Sunday, 22 March 2009

Predictors of Beaconicity

Humour is a funny thing.  Missmarketcrash is amused by the conversation about the "words banned by the LGA" post. Where on earth has everyone's sense of humour gone?  Missmc found the list utterly hilarious.  She also finds the phrase "humour is a funny thing" really really funny.  Especially with the British spelling.

How do some words slip into being a cliche?  And what is a cliche?  Flaubert, in his "Dictionary of Received Ideas" had fun with this notion.  "In its essence", "at a certain point", a word is rendered fairly meaningless and reduced to a puff mushroom.  There it is, and then, pop -- there is nothing left of it.  We "carry on" reading or talking without analysis or thought.  Carry on.  Have you ever stopped to visualize that?  Or dissect it in context?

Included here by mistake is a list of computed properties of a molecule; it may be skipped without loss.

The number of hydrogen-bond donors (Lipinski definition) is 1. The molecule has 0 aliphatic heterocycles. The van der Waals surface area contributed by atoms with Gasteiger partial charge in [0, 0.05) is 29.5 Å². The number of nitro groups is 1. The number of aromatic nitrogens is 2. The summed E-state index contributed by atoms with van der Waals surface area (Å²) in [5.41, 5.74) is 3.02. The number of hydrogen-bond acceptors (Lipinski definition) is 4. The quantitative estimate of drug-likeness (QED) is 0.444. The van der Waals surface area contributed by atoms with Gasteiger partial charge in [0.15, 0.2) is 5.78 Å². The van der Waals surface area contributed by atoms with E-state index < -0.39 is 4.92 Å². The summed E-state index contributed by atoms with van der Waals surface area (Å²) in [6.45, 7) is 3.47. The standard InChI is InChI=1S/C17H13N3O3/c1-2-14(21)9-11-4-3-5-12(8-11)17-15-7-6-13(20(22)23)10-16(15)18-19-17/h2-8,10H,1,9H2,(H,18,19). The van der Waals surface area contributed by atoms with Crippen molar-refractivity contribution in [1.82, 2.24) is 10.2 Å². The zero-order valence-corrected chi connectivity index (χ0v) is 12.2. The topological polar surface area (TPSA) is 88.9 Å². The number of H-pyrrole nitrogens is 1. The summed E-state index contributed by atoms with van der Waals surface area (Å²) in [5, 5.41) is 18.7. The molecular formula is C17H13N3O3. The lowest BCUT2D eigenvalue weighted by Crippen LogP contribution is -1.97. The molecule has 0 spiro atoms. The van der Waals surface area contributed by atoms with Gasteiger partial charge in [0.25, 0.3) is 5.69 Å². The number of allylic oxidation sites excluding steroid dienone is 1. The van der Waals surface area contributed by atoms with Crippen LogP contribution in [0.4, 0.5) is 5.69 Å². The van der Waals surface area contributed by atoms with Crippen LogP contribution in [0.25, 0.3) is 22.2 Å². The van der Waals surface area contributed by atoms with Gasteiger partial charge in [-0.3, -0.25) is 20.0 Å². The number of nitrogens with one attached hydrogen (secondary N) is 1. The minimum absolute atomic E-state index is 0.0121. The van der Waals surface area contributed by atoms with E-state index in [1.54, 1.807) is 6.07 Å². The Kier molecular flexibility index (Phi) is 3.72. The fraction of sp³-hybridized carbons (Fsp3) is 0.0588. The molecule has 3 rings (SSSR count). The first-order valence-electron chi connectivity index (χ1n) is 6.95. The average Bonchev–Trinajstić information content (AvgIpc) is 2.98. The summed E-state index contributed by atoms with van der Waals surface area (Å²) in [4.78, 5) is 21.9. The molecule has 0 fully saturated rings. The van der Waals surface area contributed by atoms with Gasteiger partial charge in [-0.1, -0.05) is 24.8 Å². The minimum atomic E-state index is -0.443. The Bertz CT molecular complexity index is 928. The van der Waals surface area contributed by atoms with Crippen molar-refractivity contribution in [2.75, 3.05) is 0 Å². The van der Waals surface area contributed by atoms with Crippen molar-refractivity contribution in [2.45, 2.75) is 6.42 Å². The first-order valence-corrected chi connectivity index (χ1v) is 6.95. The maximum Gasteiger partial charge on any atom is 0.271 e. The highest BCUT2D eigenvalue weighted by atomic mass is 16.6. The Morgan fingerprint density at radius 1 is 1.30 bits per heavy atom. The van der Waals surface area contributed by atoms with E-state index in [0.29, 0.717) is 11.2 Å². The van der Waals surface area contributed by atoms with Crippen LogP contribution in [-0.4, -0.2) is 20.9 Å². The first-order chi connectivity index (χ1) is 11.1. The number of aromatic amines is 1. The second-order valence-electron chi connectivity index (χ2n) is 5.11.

Many readers demanded a link of proof that there was such a list.  The point was the absurdity of some poor bureaucrat compiling such a list with earnestness, and getting carried away with his listmaking to the extent that ordinary words such as "Welcome" creeped in.  Other words were only a cliche in the world of the bureaucrat and incomprehensible to the public.  Fair enough, but, still funny.  Who would not pause and giggle at a phrase such as "Predictors of Beaconicity"?  The pedantic nature of issuing such guidance reflected back on the notion of bureaucracy itself.  And, that, in itself, is - and here comes the cliche - LOL.

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